I had a long Saturday afternoon and evening, taking on three of the Fringe’s darker performances. I decided to be strategic I my selection, and chose plays located at the Cultch Theatre, and thus staggered Little One by Hannah Moscovitch, The Body of a Woman as a Battlefield in the Bosnian War by Matei Visniec, and Shakespeare’s Macbeth.
I was pleased with Moscovitch’s Little One. The play is narrated by Aaron, whose parents died under tragic circumstances as a young child, who was raised by his partially deaf aunt and, upon whose death in his early youth (probably around the age of twelve), was adopted by Mom and Dad. Adopted somewhat around the same time was his younger sister, Clare. Clare might not even be Clare’s name, as she was found abandoned in a derelict building. The happy family are living in a middle class nice Ottawa neighbourhood.
Aaron narrates from the perspective of an adult, a medical student, and the play flashes between the narration, which is set as a series of monologues, and scenes fluidly enacted from his narration. The acting is brilliant and mesmerizing, the text descriptive enough so that each scene is vividly imagined though the actual set is minimalist at best.
The performance wavers between comedic, as Aaron describes his sister’s psychopathic and sociopathic tendencies and how the family unit sacrifices all to try to help Clare normalize, to tragic, as the scenes where Clare appears are chilling.
Daniel Arnold does a superb job as Aaron, trying to be a good son to Mom and Dad, and a good brother to Clare: he gives up hockey and his social life to support Clare at home as everyone waits with bated breath to see if Clare can remember her name and stop stabbing herself with knives, how he tries to teach Clare how to deal with Aaron’s new kitten ‘Little One,’ and how tries to escape his stifled teenage years on a family camping trip by hanging out with the girl with the red coat.
You feel for Aaron, as he’s a good kid really trying to do best with a terrible situation that is clearly impacting his life, though his adopted parents seem oblivious to the fact of this.
Marisa Smith as Clare gives a superlative performance. Her blank look and ever present wide smile puts me to mind of the same blank looks that pit bulls have: nobody home; they’re simply, present.
One of the interesting subtexts of the play are Clare’s occasional monologues relating to a set of neighbours, Roger and Kim Lee. The little vignettes of the couple’s life, from when they met, to the first (and only) disastrous dinner with Aaron and Clare’s family, are eerie in the detached curiosity with which Clare describes the scenes. It is clear that she has been peeping in on the couple’s life, and you are led to wonder whether her fascination with the couple had anything to do with her suppressed past.
Little One is a fantastic play, and it was a privilege to be able to see such a stellar performance from both Arnold and Smith, and the highlight of the three plays that I saw.
The Body of a Woman as a Battlefield in the Bosnian War was a very sombre reflection on some of the horrors of the Bosnian war: the mass executions of Bosnian males in Srebrenica, and the subsequent exhumation of these mass graves by international organizations; and the use of rape as a system of terror against Bosnia women.
This play was particularly poignant for me as a I have a Bosnian friend who lived through the horrors of the Bosnia war when she was in her early teens. She shared how one day, when she was home alone, some Serbian soldiers had banged on the door of the home, and she let them in. They seemed to be looking for someone and left shortly thereafter, and when she told her mother of the experience, her mother was terrified that the soldiers might come back and either try to take my friend away to rape her, or to take away the males of the family.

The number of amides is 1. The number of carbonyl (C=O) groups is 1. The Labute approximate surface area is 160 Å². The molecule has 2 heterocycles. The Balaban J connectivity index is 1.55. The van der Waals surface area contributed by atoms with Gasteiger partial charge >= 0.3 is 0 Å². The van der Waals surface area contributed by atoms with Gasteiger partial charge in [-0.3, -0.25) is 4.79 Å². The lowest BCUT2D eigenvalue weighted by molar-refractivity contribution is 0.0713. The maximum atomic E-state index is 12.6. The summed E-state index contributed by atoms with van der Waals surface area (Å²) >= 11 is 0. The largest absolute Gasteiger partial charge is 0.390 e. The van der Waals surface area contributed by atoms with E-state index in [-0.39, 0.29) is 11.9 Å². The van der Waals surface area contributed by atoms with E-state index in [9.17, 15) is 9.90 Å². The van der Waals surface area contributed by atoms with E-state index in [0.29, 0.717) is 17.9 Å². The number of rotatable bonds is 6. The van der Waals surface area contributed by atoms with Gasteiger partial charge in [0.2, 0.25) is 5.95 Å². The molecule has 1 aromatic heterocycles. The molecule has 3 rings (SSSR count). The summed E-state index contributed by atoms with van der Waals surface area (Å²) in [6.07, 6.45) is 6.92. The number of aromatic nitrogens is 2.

The realities of the Bosnian war did not happen so long ago and out of our memory for us to forget these atrocities. The performances by Sinziana Corozel (as the victim of gang rape) and by Qelsey Zeeper (as the American psychologist who was working on the exhumations of the mass graves before suffering from PTSD) are excellent.
One thing I found a bit disjointing, and took away from the seriousness of the whole play, was an interlude where the two characters list off all the Balkan stereotypes while drinking wine. Perhaps this scene was meant to relieve some of the tension of the subject matter, but it only served to annoy.
Overall, a good play, a solid performance, and a good reminder that such atrocities still need to be fought.
Lastly, Macbeth. The director, Danielle Benzon, had put an interesting twist to this old classic, but opening the play in an asylum where Macbeth is awaiting execution for the murders of Duncan, Banquo, and MacDuff’s family. The play ends with the execution. Benzon does an amazing job of making the script fit this theme, without any major deviation from Shakespeare’s script, relative to both the text and the scenes. The other neat twist was making Malcolm and Donalbain, Duncan’s sons in the original play, princesses instead of princes. The change works fabulously well, with a particularly strong performance from Kallie Jean Sorensen as Malcolm.
A nod must be given to the three witches, James Dolby, Julia Fox, and Madlen Scot, very primordial and thoroughly dissolute, and were ever present throughout the play as they took on the roles of Banquo’s and Lady MacDuff’s murderers, and asylum orderlies. I loved their costumes, make-up, and thoroughly delightful despicableness; I would not want to meet them on a dark night on the heath.
Thankfully, the night was young that Fringe Fest Saturday, and no witches abroad. It had been a great way to end my Fringe Fest experience, and I’m looking forward to the next.